SUMMARY
The above and other needs are met by a space launch vehicle that has improved aerodynamic characteristics that increase an aerodynamic efficiency of the vehicle during launch and that is capable of withstanding aerodynamic and thermal stress during reentry and descent of the vehicle. In a first aspect, a space launch vehicle is provided including: a first section having a surface and expanding in width from a nose end of a space vehicle to a trailing edge of the first section, wherein the first section shields a forward portion of the spacecraft during launch, ascent and forward flight; a second section having a surface and narrowing in width from a first end adjacent the trailing edge of the first section to a second end distal from the first end, wherein the second section shields the forward portion of the spacecraft during reentry and descent of the vehicle; a third section having a surface and a first end adjacent to the second end of the second section and a second end that is distal from the first end, the third section having a substantially continuous width along a length of the third section; a fourth section having a surface and expanding in width from a first end adjacent to the second end of the third section to a tail end of a space vehicle; and a fifth section including a heat shield formed on a tail surface of the space vehicle adjacent to the fourth section.
In one embodiment, the space launch vehicle further includes a shock cone and spike formed on the nose end of the space vehicle. In another embodiment, the multi-planar space vehicle fuselage further includes a cargo bay located within the third section. In yet another embodiment, the multi-planar space vehicle fuselage further includes one or more air intakes formed in the third surface of the third section.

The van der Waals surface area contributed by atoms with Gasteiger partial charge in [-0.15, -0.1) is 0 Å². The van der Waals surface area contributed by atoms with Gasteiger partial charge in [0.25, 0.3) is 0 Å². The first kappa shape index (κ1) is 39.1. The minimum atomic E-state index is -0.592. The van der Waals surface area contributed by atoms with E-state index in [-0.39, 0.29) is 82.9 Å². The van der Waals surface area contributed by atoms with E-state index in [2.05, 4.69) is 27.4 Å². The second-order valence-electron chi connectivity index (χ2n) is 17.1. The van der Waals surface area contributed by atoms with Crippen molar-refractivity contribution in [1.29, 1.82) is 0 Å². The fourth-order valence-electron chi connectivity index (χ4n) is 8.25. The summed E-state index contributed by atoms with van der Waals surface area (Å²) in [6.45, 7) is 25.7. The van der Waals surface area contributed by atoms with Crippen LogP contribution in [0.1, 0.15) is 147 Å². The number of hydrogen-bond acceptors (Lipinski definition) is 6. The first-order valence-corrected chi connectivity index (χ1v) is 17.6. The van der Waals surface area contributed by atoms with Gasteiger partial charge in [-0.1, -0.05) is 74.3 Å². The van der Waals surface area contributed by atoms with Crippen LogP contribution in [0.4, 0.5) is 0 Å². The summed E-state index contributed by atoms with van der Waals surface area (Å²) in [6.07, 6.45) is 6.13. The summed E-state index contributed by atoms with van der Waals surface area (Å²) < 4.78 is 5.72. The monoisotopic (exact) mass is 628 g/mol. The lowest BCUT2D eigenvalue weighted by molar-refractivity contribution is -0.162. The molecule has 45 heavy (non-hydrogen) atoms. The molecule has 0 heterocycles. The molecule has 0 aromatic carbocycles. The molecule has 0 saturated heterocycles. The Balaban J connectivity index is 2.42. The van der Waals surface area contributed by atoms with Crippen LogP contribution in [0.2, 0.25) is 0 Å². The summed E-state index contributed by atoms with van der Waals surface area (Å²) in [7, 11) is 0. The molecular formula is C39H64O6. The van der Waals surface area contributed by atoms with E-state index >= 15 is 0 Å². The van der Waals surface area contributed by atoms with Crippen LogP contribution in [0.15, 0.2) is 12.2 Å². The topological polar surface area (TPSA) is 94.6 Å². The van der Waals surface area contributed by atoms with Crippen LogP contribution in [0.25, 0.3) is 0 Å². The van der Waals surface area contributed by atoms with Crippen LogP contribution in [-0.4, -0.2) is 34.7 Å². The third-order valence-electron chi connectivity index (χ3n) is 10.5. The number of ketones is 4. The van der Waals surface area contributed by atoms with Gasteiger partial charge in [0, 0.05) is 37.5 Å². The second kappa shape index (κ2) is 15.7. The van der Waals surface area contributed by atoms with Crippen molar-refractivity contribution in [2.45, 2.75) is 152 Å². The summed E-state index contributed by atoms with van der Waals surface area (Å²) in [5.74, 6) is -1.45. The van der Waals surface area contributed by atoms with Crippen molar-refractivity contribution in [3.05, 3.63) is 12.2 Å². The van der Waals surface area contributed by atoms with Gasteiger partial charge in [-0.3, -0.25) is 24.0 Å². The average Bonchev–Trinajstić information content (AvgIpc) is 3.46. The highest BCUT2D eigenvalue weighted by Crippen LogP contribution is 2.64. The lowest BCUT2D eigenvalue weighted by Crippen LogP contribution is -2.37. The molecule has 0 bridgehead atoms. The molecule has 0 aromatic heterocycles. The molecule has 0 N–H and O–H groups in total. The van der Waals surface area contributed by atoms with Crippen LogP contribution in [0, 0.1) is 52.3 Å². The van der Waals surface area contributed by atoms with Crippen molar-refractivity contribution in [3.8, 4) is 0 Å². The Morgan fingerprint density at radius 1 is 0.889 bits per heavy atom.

In one embodiment, a maximum width of the fourth section at the tail end of the space vehicle is wider than a maximum width of the first section.
In another embodiment, the multi-planar space vehicle fuselage further includes cascading isolator plates formed on the surface of the first section, the surface of the second section, and the surface of the fourth section. In yet another embodiment, each of the isolator plates includes a leading surface and a trailing surface, and wherein the leading surface has a slope that is shallower than a slope of the trailing surface.
In another embodiment, the multi-planar space vehicle fuselage further includes a plurality of landing legs attached to the fuselage.
In one embodiment, the multi-planar space vehicle fuselage further includes a skirt formed around the fuselage adjacent the second end of the second section.
In another embodiment, the multi-planar space vehicle further includes an aerospike nozzle formed on an aft end of the vehicle at the fifth section. In yet another embodiment, the aerospike nozzle includes: a truncated spike including an outer edge and a surface formed on a rear portion of the truncated spike; a plurality of injectors on the surface of the truncated spike for emitting a gas from the surface of the truncated spike into a recirculation region behind the space vehicle; and an annular ring outlet formed on the fifth section between the outer edge of the truncated spike and an inner edge of the fifth section. In one embodiment, the truncated spike further includes a plurality of heat resistant tiles located on the surface of the truncated spike.
In a second aspect, a space launch vehicle is provided including: a shock cone and spike formed on the nose end of the space vehicle; a first section adjacent to the shock cone and spike and having a surface and expanding in width from a nose end of a space vehicle to a trailing edge of the first section, the first section including a plurality of first cascade plates formed on the surface at least partially along a length of the first section, wherein the first section shields a forward portion of the spacecraft during launch, ascent and forward flight; a second section having a surface and narrowing in width from a first end adjacent the trailing edge of the first section to a second end distal from the first end, the second section including a plurality of second cascade plates formed on the surface at least partially along a length of the second section, wherein the second section shields the forward portion of the spacecraft during reentry and descent of the vehicle; a third section having a surface and a first end adjacent to the second end of the second section and a second end that is distal from the first end, the third section having a substantially continuous width along a length of the third section; a fourth section having a surface and expanding in width from a first end adjacent to the second end of the third section to a tail end of a space vehicle, the fourth section including a plurality of fourth section cascade plates formed on the surface at least partially along a length of the fourth section; and a fifth section including a heat shield formed on a tail surface of the space vehicle adjacent to the fourth section.